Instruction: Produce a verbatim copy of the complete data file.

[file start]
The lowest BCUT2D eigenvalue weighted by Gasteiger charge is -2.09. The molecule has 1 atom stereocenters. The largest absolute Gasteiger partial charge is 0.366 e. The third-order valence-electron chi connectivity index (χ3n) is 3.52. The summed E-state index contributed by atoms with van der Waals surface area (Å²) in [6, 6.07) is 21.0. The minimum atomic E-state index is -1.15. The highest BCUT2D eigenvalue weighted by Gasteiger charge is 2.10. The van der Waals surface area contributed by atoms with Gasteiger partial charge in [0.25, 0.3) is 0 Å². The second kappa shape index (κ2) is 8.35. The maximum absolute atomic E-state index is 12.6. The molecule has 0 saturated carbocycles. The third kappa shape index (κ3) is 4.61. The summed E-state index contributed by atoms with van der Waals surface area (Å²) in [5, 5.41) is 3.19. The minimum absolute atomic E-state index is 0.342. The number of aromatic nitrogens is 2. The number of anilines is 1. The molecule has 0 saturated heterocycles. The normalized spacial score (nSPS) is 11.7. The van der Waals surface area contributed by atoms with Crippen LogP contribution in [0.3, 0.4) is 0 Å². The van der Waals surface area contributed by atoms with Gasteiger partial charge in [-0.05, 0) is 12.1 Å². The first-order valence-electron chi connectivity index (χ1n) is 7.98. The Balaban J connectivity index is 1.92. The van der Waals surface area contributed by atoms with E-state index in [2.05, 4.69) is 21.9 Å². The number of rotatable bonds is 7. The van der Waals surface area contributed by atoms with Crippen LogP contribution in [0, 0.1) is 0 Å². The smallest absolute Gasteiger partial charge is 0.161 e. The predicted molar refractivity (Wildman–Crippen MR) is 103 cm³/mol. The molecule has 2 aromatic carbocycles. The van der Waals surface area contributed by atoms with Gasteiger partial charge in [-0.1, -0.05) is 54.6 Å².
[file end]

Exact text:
The lowest BCUT2D eigenvalue weighted by Gasteiger charge is -2.09. The molecule has 1 atom stereocenters. The largest absolute Gasteiger partial charge is 0.366 e. The third-order valence-electron chi connectivity index (χ3n) is 3.52. The summed E-state index contributed by atoms with van der Waals surface area (Å²) in [6, 6.07) is 21.0. The minimum atomic E-state index is -1.15. The highest BCUT2D eigenvalue weighted by Gasteiger charge is 2.10. The van der Waals surface area contributed by atoms with Gasteiger partial charge in [0.25, 0.3) is 0 Å². The second kappa shape index (κ2) is 8.35. The maximum absolute atomic E-state index is 12.6. The molecule has 0 saturated carbocycles. The third kappa shape index (κ3) is 4.61. The summed E-state index contributed by atoms with van der Waals surface area (Å²) in [5, 5.41) is 3.19. The minimum absolute atomic E-state index is 0.342. The number of aromatic nitrogens is 2. The number of anilines is 1. The molecule has 0 saturated heterocycles. The normalized spacial score (nSPS) is 11.7. The van der Waals surface area contributed by atoms with Crippen LogP contribution in [0.3, 0.4) is 0 Å². The van der Waals surface area contributed by atoms with Gasteiger partial charge in [-0.05, 0) is 12.1 Å². The first-order valence-electron chi connectivity index (χ1n) is 7.98. The Balaban J connectivity index is 1.92. The van der Waals surface area contributed by atoms with E-state index in [2.05, 4.69) is 21.9 Å². The number of rotatable bonds is 7. The van der Waals surface area contributed by atoms with Crippen LogP contribution in [0, 0.1) is 0 Å². The smallest absolute Gasteiger partial charge is 0.161 e. The predicted molar refractivity (Wildman–Crippen MR) is 103 cm³/mol. The molecule has 2 aromatic carbocycles. The van der Waals surface area contributed by atoms with Gasteiger partial charge in [-0.1, -0.05) is 54.6 Å².